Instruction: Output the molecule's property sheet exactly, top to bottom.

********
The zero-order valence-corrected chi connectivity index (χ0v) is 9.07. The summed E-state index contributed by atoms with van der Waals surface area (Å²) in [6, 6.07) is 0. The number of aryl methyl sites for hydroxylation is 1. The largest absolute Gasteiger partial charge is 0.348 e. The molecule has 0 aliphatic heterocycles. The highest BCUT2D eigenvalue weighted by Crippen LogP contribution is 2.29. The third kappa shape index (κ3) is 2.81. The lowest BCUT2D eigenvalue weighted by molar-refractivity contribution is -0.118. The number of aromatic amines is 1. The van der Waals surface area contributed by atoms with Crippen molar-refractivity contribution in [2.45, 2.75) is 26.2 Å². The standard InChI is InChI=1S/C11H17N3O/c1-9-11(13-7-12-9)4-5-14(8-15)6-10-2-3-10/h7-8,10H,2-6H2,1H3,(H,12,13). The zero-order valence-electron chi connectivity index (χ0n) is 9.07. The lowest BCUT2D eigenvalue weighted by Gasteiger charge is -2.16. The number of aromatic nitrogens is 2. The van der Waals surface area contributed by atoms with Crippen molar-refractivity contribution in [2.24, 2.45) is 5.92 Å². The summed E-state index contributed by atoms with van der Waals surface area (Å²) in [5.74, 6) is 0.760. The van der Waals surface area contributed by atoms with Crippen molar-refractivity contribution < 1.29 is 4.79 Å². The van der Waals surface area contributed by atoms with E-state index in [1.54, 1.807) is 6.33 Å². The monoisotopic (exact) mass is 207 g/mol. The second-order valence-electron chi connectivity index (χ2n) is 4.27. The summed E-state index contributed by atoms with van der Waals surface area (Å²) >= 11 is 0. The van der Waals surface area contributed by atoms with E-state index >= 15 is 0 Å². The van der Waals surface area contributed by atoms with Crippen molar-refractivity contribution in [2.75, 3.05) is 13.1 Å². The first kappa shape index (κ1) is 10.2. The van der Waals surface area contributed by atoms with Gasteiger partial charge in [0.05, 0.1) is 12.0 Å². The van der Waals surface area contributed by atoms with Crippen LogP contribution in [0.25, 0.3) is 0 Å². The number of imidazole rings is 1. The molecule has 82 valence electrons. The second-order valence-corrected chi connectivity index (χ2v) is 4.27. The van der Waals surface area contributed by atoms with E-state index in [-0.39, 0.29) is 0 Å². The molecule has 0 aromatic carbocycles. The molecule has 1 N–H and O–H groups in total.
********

The zero-order valence-corrected chi connectivity index (χ0v) is 9.07. The summed E-state index contributed by atoms with van der Waals surface area (Å²) in [6, 6.07) is 0. The number of aryl methyl sites for hydroxylation is 1. The largest absolute Gasteiger partial charge is 0.348 e. The molecule has 0 aliphatic heterocycles. The highest BCUT2D eigenvalue weighted by Crippen LogP contribution is 2.29. The third kappa shape index (κ3) is 2.81. The lowest BCUT2D eigenvalue weighted by molar-refractivity contribution is -0.118. The number of aromatic amines is 1. The van der Waals surface area contributed by atoms with Crippen molar-refractivity contribution in [2.45, 2.75) is 26.2 Å². The standard InChI is InChI=1S/C11H17N3O/c1-9-11(13-7-12-9)4-5-14(8-15)6-10-2-3-10/h7-8,10H,2-6H2,1H3,(H,12,13). The zero-order valence-electron chi connectivity index (χ0n) is 9.07. The lowest BCUT2D eigenvalue weighted by Gasteiger charge is -2.16. The number of aromatic nitrogens is 2. The van der Waals surface area contributed by atoms with Crippen molar-refractivity contribution in [2.24, 2.45) is 5.92 Å². The summed E-state index contributed by atoms with van der Waals surface area (Å²) in [5.74, 6) is 0.760. The van der Waals surface area contributed by atoms with Crippen molar-refractivity contribution < 1.29 is 4.79 Å². The van der Waals surface area contributed by atoms with E-state index in [1.54, 1.807) is 6.33 Å². The monoisotopic (exact) mass is 207 g/mol. The second-order valence-electron chi connectivity index (χ2n) is 4.27. The summed E-state index contributed by atoms with van der Waals surface area (Å²) >= 11 is 0. The van der Waals surface area contributed by atoms with E-state index >= 15 is 0 Å². The van der Waals surface area contributed by atoms with Crippen molar-refractivity contribution in [2.75, 3.05) is 13.1 Å². The first kappa shape index (κ1) is 10.2. The van der Waals surface area contributed by atoms with Gasteiger partial charge in [0.05, 0.1) is 12.0 Å². The van der Waals surface area contributed by atoms with Crippen LogP contribution in [0.25, 0.3) is 0 Å². The number of imidazole rings is 1. The molecule has 82 valence electrons. The second-order valence-corrected chi connectivity index (χ2v) is 4.27. The van der Waals surface area contributed by atoms with E-state index in [-0.39, 0.29) is 0 Å². The molecule has 0 aromatic carbocycles. The molecule has 1 N–H and O–H groups in total.